** What is “innovation”? Many many many definitions (sigh!) but most gravitate around “delivering change” that has “net relevant value impact” financially and culturally.

** Thus, value (and innovation) can be eroded and destroyed when there is confusion and lack of clarity due to mess of features, convoluted brand value prop, etc.

** Knowing your own intention is critical to setting on good path for viable innovation. However you may not know where you end up—that’s ok! As long as support user’s goals, contextual params, etc.

** Meaningful innovation arises from a magical mix of intention, intuition, and insights. Requires data and iteration. There is no formula or recipe. Requires risk, so don’t expect easy answers or crisp known decisions.

** The team has to care about the final 1% of a product, which is the hardest part. Involves craft and pride, moves the team morale forward.

** Don’t use user research to invalidate creative risk. For innovation to happen, need to support risk. Use research to invalidate assumptions and hypothesis about user goals/contexts/problems to “not be risky”.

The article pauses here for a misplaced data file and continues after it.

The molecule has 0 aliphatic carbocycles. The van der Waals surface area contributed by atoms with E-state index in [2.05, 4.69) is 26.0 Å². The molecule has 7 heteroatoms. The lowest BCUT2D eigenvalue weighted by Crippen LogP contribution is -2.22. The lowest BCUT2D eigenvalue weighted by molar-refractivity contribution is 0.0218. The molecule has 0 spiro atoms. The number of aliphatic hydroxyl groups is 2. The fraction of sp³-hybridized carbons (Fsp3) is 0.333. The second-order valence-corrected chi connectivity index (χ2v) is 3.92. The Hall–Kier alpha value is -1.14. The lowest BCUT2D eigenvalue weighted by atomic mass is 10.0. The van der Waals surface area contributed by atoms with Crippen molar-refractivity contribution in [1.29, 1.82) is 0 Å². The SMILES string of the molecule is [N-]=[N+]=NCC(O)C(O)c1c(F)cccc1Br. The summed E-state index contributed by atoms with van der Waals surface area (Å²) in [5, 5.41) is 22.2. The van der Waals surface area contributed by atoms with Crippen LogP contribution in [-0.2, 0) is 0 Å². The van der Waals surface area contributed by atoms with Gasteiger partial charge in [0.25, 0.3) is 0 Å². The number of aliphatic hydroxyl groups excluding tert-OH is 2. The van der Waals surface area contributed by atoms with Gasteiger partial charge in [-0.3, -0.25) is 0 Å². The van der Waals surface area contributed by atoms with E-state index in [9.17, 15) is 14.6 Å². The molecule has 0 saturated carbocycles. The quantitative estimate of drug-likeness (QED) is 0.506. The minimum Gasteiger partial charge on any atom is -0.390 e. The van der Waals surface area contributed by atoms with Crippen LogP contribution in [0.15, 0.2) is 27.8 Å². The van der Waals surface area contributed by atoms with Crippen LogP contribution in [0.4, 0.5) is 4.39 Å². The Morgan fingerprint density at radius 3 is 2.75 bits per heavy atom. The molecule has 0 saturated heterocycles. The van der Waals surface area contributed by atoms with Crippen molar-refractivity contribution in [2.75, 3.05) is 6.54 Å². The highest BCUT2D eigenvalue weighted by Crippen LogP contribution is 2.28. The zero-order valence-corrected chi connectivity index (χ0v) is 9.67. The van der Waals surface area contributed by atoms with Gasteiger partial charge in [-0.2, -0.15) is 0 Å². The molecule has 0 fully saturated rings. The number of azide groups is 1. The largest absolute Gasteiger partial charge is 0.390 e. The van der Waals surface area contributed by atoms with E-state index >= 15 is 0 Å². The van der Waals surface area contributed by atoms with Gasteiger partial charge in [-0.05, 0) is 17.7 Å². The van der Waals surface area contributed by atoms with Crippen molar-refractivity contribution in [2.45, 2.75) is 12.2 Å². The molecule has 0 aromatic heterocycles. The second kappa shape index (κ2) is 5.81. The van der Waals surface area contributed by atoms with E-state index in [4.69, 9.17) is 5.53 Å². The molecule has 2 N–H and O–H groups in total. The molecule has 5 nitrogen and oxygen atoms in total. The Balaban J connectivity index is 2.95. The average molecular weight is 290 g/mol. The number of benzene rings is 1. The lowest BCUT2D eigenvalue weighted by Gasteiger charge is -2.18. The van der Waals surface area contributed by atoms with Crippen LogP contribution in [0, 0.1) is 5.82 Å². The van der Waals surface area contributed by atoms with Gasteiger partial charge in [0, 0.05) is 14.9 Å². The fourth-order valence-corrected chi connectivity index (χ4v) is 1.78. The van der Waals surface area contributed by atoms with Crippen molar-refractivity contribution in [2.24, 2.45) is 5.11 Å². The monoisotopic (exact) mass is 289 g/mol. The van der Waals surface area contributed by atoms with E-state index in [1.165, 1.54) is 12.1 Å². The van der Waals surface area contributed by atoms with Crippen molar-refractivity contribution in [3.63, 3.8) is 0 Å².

** Inform your intuition by observing behaviors and being aware of situations. Keep exploring and learning and exposing yourself to new situations, radically different from your own daily routines. Empathy, curiosity, learning, it’s all a nice circle of continuity, must keep sustaining over a career.

** A “pivot” is really a mindset, not just a series of shifts to the business model. Stay focused on the aspirational customer-centric vision, anchored in values and principles that speak to your team and brand.

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Empathizing with engineering

Empathy is an essential element for practicing good design which delivers value for an intended audience or market. To design effectively is to design with a committed sense of deep awareness and care for the that audience’s goals, needs, concerns…from awful frustrations to joyful delights, and everything in between.